By Paul Koch

Jack Donovan in his book Becoming a Barbarian has a chapter titled “The Empire of Nothing.” In it he offers a compelling critique of our current political and cultural milieu. In fact, he argues that it isn’t so much a culture that is being forwarded but an anticulture where there is no “Emperor, no center and no people.” Instead, the Empire of Nothing is a collection of businesses and institutions that have aligned against identity in some vague hope of “progress.”

By Tim Winterstein

I’m not proud of it, but Alfred Hitchcock is one of the gaps in my film self-education. It’s sort of like those classic books of the Western canon I always tell myself I’ll get around to. I’ve got good intentions to read more Dostoevsky or Greek dramas or Moby Dick or Les Misérables… well, they look good on my shelf, at least. So I finally watched Vertigo last year, and now Rear Window. Rope and North by Northwest are next. (I know, I know. By the way, have you all seen these great new shows, Breaking Bad and Justified?)

By Graham Glover

I’ve been thinking about it for almost 22 years. Sometimes it’s simply a fleeting thought. Other times it preoccupies an inordinate amount of my day. Making this jump – taking this plunge, is something I’ve considered my entire adult life. And now I’m ready. After a long journey of vacillating, I’m really going to do it. I’ve spent countless hours researching every conceivable reason why I should and even more why I shouldn’t. I’ve analyzed copious amounts of data, including primary and secondary sources, as well as scathing critiques of them all. I’ve carefully deliberated what my decision will mean, both immediately and in the long term. But it’s not just my decision. It’s a family decision, because my decision will affect them all. It’s no wonder then that my wife has been instrumental in leading me to this point. You might even say she is the one who pushed me over the top – the one who gave me the final bit of encouragement I needed.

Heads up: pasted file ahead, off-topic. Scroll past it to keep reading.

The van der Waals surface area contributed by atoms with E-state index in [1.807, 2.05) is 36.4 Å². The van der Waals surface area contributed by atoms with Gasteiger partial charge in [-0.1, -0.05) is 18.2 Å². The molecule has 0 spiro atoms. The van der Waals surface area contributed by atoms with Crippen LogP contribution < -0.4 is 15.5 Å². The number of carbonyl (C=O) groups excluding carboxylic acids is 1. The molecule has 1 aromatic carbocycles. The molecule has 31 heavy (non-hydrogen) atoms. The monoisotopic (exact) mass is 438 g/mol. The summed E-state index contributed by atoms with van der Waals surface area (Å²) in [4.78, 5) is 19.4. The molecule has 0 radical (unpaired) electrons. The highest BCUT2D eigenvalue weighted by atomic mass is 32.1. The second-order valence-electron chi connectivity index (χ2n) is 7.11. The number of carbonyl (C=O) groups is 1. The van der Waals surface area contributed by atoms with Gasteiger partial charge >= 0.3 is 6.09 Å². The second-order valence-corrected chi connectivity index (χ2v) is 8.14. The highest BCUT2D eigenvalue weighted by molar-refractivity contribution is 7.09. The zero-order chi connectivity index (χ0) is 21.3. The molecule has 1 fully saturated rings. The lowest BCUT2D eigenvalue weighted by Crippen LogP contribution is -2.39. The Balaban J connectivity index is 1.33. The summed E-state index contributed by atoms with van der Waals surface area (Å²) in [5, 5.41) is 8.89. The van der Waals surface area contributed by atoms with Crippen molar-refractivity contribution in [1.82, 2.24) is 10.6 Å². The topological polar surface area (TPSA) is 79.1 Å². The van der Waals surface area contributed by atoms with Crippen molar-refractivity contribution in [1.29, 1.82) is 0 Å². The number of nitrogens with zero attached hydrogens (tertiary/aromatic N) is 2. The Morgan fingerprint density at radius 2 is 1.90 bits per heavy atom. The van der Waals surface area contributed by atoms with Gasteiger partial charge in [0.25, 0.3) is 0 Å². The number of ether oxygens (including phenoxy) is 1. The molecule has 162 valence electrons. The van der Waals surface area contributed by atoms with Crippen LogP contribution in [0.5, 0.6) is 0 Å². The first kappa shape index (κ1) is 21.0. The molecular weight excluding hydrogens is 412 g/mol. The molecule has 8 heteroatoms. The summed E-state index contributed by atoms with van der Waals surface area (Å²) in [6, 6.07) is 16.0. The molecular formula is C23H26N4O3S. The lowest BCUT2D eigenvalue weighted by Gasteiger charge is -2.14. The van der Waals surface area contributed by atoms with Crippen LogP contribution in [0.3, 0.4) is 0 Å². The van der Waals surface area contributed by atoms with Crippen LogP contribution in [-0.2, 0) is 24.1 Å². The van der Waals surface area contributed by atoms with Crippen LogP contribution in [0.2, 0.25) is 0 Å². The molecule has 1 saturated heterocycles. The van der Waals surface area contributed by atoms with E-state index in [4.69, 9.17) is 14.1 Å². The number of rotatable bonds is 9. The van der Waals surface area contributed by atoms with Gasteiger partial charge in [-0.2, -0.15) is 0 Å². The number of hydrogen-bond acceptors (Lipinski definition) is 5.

By Paul Koch

Last taco Tuesday, I sat next to my buddy Tim at our usual spot. Televisions surrounded us above the bar and throughout the whole cantina. Almost all of them had some sort of sports on display from the LA Dodgers to the beginning of NFL training camps to just about anything you might find amusement in (even the terrible game of soccer). But every once and a while, a particular TV will stream the daily news that exists outside of the sports world as a sort of reprieve from the rest of the familiar storylines.

By Paul Koch

An 18-year-old woman was flying down the highway in the central valley of California when she lost control of her vehicle and rolled the car, killing her 14-year-old sister, who was thrown out the back window. As far as tragedies go, this one was pretty run of the mill. Tragic, to be sure. Avoidable, absolutely. But it was not unusual on the highways of California. To be sure, such a moment would hardly make the nightly news these days, except for one bizarre twist. The whole event, from the reckless driving to the death of her sister, was streamed live on Instagram.

By Tim Winterstein

Warning: Spoilers! If you haven’t seen the film and plan to, you may want to postpone reading this until afterward.

In light of last week’s post, I hesitate to make too much out of my movie of the week, War for the Planet of the Apes. That is to say, you need find nothing particularly meaningful in the movie to enjoy it. Not only is it a great conclusion to Rise and Dawn, War is certainly the best of the three films. The story is complex and well-paced. In the few scenes where the story slows and feels like it might get bogged down, it is saved by raw emotion or humor (such as Steve Zahn’s Bad Ape). The CGI on the apes is astoundingly good, particularly with Caesar and Maurice. There’s nothing mechanical or unrealistic about them.